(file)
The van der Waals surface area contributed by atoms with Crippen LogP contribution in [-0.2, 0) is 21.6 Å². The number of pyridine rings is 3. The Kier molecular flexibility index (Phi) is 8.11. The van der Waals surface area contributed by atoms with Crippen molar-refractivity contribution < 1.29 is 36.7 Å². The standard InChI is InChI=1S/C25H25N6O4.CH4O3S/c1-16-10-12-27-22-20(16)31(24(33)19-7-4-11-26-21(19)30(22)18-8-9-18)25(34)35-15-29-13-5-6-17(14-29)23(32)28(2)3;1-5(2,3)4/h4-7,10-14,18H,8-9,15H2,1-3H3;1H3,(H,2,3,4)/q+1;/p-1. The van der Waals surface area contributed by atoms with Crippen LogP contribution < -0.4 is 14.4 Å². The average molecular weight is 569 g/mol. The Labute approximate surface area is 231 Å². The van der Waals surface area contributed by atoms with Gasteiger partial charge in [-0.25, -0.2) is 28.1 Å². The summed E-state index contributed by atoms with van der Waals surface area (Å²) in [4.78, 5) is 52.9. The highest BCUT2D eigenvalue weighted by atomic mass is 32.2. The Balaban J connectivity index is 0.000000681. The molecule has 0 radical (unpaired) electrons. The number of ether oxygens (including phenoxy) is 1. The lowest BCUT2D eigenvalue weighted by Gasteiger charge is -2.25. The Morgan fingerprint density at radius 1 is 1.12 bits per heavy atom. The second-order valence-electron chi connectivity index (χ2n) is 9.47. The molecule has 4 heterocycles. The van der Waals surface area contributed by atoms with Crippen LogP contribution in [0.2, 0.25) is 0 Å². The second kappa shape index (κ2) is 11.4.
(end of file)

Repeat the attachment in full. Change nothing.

The van der Waals surface area contributed by atoms with Crippen LogP contribution in [-0.2, 0) is 21.6 Å². The number of pyridine rings is 3. The Kier molecular flexibility index (Phi) is 8.11. The van der Waals surface area contributed by atoms with Crippen molar-refractivity contribution < 1.29 is 36.7 Å². The standard InChI is InChI=1S/C25H25N6O4.CH4O3S/c1-16-10-12-27-22-20(16)31(24(33)19-7-4-11-26-21(19)30(22)18-8-9-18)25(34)35-15-29-13-5-6-17(14-29)23(32)28(2)3;1-5(2,3)4/h4-7,10-14,18H,8-9,15H2,1-3H3;1H3,(H,2,3,4)/q+1;/p-1. The van der Waals surface area contributed by atoms with Crippen LogP contribution < -0.4 is 14.4 Å². The average molecular weight is 569 g/mol. The Labute approximate surface area is 231 Å². The van der Waals surface area contributed by atoms with Gasteiger partial charge in [-0.25, -0.2) is 28.1 Å². The summed E-state index contributed by atoms with van der Waals surface area (Å²) in [4.78, 5) is 52.9. The highest BCUT2D eigenvalue weighted by atomic mass is 32.2. The Balaban J connectivity index is 0.000000681. The molecule has 0 radical (unpaired) electrons. The number of ether oxygens (including phenoxy) is 1. The lowest BCUT2D eigenvalue weighted by Gasteiger charge is -2.25. The Morgan fingerprint density at radius 1 is 1.12 bits per heavy atom. The second-order valence-electron chi connectivity index (χ2n) is 9.47. The molecule has 4 heterocycles. The van der Waals surface area contributed by atoms with Crippen LogP contribution in [0.2, 0.25) is 0 Å². The second kappa shape index (κ2) is 11.4.